7 Signs you Should Invest in Creative

Every business owner knows the importance of advertising and marketing. Without it, you would have no customers. However, when do you know the time has come to invest in a creative agency rather than do things yourself? Take a look at our list below. If you see yourself in any of these scenarios, you may just want to look into hiring a creative agency.

If people forget who your brand is. Or worse, don’t know who you are at all.

Marketing is really good at the science of making sure you can be found. While advertising and creative is really good at making sure people remember what to search for in the first place. What you’re looking for is “oh, I’m from so-and-so” and the response of “oh yeah, I’ve heard of you guys.”


If people don’t understand what you do or what you’re selling.

Nothing can kill a sale faster than a customer not knowing what they’re actually buying. Even worse, nothing can kill a relationship faster than a customer being confused on what they bought. Creative doesn’t have to be bells, whistles, and Super Bowl commercials. It can educate, it can explain. A nice graphic, even, can be worth 10,000 words.


If you can’t do it yourself.

We know what it’s like to be a small business; just a handful of highly motivated, ambitious people who want to do everything themselves. But as you’ll grow you’ll find that sometimes the best time is spent on what you’re best at. If you started a brewery and happen to be a fantastic designer, than go for it, design those cans. If you’re more of a hops and barley kind of person then, your time is better spent brewing.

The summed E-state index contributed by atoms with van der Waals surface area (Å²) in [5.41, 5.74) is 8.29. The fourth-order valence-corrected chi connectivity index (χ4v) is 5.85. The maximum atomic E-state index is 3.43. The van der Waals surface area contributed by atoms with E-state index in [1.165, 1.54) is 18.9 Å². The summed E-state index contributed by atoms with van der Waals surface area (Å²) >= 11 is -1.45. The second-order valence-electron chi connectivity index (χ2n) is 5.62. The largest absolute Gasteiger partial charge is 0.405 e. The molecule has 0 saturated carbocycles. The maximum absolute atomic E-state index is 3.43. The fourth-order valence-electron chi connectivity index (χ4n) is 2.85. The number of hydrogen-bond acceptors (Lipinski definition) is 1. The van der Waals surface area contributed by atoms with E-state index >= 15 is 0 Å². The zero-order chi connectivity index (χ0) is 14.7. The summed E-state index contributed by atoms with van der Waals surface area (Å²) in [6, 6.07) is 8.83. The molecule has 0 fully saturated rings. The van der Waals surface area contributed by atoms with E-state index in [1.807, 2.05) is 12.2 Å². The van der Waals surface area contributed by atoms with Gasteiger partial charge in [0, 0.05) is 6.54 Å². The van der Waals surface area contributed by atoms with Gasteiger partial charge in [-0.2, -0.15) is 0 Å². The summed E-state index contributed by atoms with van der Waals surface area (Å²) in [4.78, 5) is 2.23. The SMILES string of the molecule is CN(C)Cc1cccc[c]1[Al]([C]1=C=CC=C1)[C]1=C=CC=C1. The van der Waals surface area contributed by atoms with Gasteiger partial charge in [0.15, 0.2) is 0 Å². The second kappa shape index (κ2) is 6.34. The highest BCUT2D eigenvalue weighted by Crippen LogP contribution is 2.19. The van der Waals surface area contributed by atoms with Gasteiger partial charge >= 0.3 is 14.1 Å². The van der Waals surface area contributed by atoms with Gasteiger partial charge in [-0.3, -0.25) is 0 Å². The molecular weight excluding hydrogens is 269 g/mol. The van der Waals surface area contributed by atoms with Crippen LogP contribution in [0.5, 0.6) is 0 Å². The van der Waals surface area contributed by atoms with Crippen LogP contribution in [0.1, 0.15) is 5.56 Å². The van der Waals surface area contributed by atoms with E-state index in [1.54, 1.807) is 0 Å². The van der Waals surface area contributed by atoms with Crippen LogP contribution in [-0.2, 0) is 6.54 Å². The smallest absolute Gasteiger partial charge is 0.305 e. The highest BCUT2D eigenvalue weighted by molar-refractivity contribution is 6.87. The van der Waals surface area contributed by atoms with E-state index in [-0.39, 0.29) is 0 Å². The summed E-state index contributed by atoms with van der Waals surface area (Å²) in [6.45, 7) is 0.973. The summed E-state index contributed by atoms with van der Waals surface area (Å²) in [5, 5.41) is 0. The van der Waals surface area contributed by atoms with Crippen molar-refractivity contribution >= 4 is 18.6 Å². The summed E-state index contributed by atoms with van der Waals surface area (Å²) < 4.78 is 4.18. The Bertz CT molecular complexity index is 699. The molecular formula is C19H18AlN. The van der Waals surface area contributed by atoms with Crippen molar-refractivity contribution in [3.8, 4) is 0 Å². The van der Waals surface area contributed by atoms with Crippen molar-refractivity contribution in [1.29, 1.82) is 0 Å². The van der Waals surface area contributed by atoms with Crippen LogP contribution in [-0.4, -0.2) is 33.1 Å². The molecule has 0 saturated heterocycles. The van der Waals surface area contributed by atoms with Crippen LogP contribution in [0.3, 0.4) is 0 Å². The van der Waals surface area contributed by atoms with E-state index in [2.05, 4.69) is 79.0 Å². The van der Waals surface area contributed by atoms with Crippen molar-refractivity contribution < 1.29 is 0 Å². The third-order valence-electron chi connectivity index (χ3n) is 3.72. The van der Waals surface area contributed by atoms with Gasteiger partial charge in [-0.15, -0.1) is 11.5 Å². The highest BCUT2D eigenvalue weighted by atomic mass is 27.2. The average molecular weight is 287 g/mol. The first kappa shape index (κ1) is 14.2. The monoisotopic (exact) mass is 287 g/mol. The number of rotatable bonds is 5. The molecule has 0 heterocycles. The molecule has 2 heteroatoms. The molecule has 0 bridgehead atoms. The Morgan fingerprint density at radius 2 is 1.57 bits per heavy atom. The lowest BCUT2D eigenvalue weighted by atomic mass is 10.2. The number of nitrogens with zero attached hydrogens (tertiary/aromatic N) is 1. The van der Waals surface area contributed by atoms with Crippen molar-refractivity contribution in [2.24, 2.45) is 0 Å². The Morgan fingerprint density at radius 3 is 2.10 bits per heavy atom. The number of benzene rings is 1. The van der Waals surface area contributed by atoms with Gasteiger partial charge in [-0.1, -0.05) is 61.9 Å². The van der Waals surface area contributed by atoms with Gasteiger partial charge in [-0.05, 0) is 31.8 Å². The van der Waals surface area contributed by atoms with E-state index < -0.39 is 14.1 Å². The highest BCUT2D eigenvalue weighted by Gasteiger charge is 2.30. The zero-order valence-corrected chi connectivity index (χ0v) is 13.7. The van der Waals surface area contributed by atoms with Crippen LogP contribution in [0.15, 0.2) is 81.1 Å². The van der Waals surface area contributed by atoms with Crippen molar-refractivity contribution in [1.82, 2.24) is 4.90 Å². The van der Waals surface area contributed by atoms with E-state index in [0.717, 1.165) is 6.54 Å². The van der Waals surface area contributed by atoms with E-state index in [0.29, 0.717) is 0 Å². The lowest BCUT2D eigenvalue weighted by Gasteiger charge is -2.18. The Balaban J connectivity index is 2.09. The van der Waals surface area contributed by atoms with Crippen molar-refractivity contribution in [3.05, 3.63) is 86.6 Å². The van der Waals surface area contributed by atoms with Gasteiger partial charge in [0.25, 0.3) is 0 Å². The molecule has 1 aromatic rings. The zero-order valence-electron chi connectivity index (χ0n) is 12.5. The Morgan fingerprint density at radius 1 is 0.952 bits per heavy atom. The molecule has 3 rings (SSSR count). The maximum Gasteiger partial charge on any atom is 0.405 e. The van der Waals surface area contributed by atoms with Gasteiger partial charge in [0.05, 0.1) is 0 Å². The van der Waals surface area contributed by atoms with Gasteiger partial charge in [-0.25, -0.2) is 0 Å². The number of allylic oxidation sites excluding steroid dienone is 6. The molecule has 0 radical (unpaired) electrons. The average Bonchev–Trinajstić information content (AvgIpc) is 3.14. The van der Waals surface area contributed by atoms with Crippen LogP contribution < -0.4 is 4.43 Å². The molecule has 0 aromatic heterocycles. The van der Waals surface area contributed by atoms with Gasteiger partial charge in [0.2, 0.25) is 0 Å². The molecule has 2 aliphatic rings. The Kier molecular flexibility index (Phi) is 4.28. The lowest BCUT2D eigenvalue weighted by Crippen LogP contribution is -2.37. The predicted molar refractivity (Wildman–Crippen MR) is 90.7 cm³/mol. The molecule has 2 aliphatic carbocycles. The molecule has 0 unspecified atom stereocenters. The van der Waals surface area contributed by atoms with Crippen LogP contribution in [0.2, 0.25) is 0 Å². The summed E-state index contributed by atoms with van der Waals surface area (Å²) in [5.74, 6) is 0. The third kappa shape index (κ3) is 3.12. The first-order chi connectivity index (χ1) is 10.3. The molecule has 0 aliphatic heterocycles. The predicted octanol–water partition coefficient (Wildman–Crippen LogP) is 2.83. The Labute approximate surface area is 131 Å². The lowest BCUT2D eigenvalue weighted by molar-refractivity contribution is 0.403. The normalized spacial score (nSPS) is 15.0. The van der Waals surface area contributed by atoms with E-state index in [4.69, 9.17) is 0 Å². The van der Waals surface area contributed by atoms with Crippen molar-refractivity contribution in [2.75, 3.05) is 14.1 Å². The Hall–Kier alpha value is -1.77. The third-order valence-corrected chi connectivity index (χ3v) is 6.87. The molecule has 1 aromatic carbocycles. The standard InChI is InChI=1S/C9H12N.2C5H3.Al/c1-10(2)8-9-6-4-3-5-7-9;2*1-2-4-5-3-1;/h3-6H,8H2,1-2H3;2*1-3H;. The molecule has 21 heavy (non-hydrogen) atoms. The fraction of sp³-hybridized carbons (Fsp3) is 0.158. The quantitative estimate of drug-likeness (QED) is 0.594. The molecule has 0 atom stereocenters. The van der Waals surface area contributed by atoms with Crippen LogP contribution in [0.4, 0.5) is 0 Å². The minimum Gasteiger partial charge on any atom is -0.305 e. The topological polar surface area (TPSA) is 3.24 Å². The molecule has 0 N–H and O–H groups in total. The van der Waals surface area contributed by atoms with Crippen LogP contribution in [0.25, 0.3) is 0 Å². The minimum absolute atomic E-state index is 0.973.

If your branding feels old or stale.

Generally speaking, you’ll want to refresh your brand every ten years (five in some cases). If your logo has been the same for a while or you’re still using the same brand guideline as you did when you first started, you should look into changing things up. People get bored of the familiar. Also, you want to let your customers know that you’re able to change with the times.


If you’re offering something new.

Whether it’s a new product launch, a merge, or you’re expanding, you should always keep your brand in line with what your company offers. Are you saying the right things to the right people? If you’ve changed services, does your brand reflect that?


If you’re looking small

There’s a big difference between being small and acting small and being big and acting big. Unless your niche is French for small — boutique — than your better off looking larger than you are in most cases. Looking large doesn’t always mean spending large. Often times smaller companies can be more daring, more innovative, than larger ones. They can move quicker and engage with an audience in fun ways.


If you’re being compared to your competitors too often

Obviously, we all make comparisons to similar brands - Uber and Lyft, Coke and Pepsi, Venmo and Square Cash — but you want to make sure that you’re not being compared to your competition too often. If your customers are doing so, that means you don’t have enough to set you apart.


Take stock of your company as an outsider would. Look at your logo, your website, your brand as if you’re seeing it the first time. Would you buy what you’re selling? Or would you go to your competition? It’s hard to look at your own brands because we often only see what we want to see. Try asking your customers, what do they see? You might be surprised.